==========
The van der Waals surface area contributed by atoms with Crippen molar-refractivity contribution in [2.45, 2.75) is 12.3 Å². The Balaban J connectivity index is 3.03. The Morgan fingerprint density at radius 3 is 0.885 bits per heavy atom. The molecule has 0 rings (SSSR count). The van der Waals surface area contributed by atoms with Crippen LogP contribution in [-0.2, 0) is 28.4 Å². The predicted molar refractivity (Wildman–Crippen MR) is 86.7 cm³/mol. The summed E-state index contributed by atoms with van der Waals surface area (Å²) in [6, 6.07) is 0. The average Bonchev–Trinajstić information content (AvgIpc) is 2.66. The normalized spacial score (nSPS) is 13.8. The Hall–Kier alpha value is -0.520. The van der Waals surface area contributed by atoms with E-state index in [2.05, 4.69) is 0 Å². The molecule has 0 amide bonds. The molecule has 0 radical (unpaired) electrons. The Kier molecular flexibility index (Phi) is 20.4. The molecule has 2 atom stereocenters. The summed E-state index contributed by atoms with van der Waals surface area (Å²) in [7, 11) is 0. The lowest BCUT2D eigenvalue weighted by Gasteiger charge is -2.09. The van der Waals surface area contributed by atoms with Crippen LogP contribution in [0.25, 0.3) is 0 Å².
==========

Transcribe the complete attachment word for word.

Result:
The van der Waals surface area contributed by atoms with Crippen molar-refractivity contribution in [2.45, 2.75) is 12.3 Å². The Balaban J connectivity index is 3.03. The Morgan fingerprint density at radius 3 is 0.885 bits per heavy atom. The molecule has 0 rings (SSSR count). The van der Waals surface area contributed by atoms with Crippen LogP contribution in [-0.2, 0) is 28.4 Å². The predicted molar refractivity (Wildman–Crippen MR) is 86.7 cm³/mol. The summed E-state index contributed by atoms with van der Waals surface area (Å²) in [6, 6.07) is 0. The average Bonchev–Trinajstić information content (AvgIpc) is 2.66. The normalized spacial score (nSPS) is 13.8. The Hall–Kier alpha value is -0.520. The van der Waals surface area contributed by atoms with E-state index in [2.05, 4.69) is 0 Å². The molecule has 0 amide bonds. The molecule has 0 radical (unpaired) electrons. The Kier molecular flexibility index (Phi) is 20.4. The molecule has 2 atom stereocenters. The summed E-state index contributed by atoms with van der Waals surface area (Å²) in [7, 11) is 0. The lowest BCUT2D eigenvalue weighted by Gasteiger charge is -2.09. The van der Waals surface area contributed by atoms with Crippen LogP contribution in [0.25, 0.3) is 0 Å².